Blacks, Hispanics and younger New Yorkers had the hardest time finding a job in the waning months of 2011, according to data released Wednesday by City Comptroller John Liu's office.
Among African-Americans, the jobless rate for the fourth quarter of 2011 was 13.6%, compared to 7.8% for whites, according to the data. The rate for Hispanics was an even 10%, and for city residents ages 16-24 the rate is 16.5%.
While some of the rates are down from the same period in 2010, Liu said the "city should clearly set fiscal policy to expand opportunities for minority and women-owned" businesses.
"We must level the playing field and close these employment gaps, because they undermine the health of entire neighborhoods and threaten our economic future," Liu said in a news release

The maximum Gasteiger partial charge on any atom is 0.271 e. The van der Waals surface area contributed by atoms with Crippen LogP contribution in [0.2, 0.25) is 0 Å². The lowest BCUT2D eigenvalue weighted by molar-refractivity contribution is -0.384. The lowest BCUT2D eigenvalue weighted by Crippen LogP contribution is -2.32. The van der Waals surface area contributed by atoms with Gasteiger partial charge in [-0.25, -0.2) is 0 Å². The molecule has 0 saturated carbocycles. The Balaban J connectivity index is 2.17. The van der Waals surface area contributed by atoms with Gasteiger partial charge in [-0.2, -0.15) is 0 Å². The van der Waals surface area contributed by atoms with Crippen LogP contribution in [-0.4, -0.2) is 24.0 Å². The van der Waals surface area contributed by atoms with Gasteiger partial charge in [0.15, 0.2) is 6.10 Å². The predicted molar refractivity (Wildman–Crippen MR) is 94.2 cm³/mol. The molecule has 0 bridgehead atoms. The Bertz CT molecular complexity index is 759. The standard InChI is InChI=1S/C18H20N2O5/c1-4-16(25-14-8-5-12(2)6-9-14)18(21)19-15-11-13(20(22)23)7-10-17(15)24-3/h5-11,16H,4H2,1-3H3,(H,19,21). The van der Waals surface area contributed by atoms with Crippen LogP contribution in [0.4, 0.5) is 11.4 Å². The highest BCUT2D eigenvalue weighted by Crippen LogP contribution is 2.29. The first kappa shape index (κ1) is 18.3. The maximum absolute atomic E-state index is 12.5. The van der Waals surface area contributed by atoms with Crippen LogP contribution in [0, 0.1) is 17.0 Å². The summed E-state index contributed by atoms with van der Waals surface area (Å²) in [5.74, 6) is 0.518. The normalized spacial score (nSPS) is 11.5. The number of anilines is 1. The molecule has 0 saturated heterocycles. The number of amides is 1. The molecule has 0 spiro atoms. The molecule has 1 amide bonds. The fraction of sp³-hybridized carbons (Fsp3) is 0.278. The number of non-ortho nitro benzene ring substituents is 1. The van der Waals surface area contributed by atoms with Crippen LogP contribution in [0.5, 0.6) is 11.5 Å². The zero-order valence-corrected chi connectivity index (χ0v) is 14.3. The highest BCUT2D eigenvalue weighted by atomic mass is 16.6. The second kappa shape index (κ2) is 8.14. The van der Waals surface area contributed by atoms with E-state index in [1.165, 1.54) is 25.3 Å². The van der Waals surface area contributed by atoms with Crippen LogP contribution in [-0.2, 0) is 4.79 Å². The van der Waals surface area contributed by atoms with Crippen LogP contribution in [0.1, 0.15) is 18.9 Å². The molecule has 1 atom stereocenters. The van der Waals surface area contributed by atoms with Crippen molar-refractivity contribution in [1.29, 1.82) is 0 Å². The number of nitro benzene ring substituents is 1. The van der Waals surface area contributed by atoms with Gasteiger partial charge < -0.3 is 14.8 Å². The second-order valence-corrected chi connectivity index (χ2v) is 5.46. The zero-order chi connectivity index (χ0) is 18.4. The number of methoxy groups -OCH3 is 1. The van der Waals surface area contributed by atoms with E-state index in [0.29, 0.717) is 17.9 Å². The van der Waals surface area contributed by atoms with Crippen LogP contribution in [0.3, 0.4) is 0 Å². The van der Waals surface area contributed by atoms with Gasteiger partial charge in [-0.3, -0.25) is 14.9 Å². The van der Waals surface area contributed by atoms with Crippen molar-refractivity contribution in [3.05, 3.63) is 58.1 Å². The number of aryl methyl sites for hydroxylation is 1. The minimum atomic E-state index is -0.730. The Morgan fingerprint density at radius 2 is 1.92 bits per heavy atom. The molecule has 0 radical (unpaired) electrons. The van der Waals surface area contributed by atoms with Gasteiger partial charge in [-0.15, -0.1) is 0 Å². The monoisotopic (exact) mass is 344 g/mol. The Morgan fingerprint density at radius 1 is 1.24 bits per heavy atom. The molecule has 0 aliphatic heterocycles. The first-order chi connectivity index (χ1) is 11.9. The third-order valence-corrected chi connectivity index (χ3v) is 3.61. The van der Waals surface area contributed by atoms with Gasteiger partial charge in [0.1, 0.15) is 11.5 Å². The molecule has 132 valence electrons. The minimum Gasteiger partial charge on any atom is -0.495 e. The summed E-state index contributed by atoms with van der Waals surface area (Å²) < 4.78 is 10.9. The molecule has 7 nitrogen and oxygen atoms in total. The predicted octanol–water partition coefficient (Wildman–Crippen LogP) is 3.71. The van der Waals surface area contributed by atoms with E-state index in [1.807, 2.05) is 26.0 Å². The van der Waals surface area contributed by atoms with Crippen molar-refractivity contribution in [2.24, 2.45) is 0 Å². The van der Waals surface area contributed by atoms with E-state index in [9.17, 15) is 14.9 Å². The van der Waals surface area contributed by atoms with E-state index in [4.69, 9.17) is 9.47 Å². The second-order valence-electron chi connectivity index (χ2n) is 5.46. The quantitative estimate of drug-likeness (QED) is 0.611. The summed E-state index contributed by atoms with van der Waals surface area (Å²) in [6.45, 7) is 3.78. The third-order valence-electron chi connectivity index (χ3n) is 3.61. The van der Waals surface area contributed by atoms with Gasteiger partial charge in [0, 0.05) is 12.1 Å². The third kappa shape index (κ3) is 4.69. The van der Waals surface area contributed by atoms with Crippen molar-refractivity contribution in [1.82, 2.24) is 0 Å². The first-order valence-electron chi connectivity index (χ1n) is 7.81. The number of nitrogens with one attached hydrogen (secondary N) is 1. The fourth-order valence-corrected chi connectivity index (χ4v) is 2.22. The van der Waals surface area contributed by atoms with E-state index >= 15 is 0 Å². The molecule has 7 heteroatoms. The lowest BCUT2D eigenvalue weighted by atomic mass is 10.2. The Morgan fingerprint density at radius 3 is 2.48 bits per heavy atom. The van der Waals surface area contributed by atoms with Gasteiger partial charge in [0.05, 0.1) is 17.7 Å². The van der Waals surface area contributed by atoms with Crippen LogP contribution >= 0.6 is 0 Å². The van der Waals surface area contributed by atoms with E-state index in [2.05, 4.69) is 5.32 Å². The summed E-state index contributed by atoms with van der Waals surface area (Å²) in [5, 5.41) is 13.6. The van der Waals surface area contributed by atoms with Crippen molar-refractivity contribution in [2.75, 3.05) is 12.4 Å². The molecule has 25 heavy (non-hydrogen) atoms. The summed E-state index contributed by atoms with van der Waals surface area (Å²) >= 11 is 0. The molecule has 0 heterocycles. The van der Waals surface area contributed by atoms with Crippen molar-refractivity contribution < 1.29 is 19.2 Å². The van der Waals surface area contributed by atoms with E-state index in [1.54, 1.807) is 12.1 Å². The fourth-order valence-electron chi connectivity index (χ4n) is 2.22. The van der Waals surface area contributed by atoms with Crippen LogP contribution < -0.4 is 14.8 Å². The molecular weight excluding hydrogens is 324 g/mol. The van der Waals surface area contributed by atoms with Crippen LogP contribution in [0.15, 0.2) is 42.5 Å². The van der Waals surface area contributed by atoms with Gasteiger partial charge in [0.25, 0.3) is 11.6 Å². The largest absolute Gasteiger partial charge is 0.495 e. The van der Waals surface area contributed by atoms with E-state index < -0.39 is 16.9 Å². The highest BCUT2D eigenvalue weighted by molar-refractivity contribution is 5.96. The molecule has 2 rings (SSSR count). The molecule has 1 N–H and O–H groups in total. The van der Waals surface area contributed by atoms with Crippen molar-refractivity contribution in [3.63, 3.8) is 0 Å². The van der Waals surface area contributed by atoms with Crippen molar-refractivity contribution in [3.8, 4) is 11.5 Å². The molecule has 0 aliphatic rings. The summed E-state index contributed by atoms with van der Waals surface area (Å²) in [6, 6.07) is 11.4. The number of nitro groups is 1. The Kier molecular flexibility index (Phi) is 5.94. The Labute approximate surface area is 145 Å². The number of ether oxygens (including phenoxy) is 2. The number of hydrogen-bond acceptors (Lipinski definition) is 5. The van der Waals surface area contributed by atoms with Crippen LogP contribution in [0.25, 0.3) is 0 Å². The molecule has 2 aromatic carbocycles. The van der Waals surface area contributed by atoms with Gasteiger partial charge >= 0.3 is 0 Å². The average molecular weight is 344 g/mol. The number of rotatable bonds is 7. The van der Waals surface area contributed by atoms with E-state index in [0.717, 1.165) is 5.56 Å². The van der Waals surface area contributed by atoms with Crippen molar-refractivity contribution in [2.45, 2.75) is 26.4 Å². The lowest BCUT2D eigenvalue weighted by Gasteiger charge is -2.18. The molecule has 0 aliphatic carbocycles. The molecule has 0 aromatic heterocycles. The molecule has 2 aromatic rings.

The data, however, isn't a surprise, as this is the trend unemployment has followed for decades, according economists at the Bureau of Labor Statistics.
"Going back as far back as the data goes, the rates for blacks and Hispanics have generally always been above whites" for decades, said Martin Kohli, an economist for the BLS. "The fact that the rates are higher among these groups is not news."
Numbers: Unemployment during the fourth quarter of 2011:
New York City overall: 9.7%
16-24 years old: 16.5%
25-54 years old: 9.8%
55 years and older: 5.2%
Asian and other: 7.4%
Staten Island: 12.4%